Children's Stories: Akkas
The Story of a Carpet Boy
Akkas lived with his parents and five siblings in the Ratan District of Nepal. His father earned a meager salary as a rickshaw driver but spent most of it on liquor. Akkas could not afford the school admission fee and was forced to drop out of his studies and, in his words, "drop his dream."
One day his parents borrowed the equivalent of $7 from a thekedar (debt broker) in exchange for Akkas and his older sister. Akkas was taken to a carpet factory, where he was forced to weave rugs from 3 a.m. to 8 p.m. with one break to eat. He later told a GoodWeave volunteer that "the worst part was hunger." After four months in the factory at the age of 12, Akkas was identified by a GoodWeave inspector when the company using that manufacturing site joined the U.S. certification program.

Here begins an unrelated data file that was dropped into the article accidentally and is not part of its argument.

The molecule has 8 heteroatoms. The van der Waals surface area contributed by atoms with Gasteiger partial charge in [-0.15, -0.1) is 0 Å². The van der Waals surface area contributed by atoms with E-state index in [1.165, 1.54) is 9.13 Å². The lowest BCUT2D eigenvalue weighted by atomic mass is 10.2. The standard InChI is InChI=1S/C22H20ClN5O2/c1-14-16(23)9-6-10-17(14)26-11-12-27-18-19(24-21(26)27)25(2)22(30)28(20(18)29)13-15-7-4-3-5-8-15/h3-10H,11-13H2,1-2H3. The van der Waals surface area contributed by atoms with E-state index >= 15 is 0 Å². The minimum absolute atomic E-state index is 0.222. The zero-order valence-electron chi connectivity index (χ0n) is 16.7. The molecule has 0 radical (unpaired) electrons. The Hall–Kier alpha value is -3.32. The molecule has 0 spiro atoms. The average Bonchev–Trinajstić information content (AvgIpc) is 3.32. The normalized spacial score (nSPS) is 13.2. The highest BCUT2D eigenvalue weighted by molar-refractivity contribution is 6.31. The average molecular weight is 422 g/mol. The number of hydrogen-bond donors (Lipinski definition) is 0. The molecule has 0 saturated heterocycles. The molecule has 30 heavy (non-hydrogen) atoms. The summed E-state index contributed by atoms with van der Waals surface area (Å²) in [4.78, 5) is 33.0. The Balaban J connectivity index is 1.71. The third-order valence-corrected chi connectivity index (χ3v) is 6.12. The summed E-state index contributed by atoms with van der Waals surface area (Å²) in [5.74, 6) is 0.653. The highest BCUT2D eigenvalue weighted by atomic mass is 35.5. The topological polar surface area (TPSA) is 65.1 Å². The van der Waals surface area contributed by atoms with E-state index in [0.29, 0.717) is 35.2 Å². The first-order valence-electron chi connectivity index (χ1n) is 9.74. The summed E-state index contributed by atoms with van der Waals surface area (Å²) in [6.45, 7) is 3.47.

As a staff person of the program in India notes: “A child laborer loses his eye, his bones, his lungs … but more than that, his personality and dreams. Those are often irreplaceable.” Akkas’s hands still bear scars from his hard labor, but his spirit remains whole and vital.
Today, Akkas is renewing his dream of getting an education at one of Nepal’s most prestigious academic institutions. He is a healthy and athletic 16 year-old, who recently won numerous gold medals in track and field, including the long jump.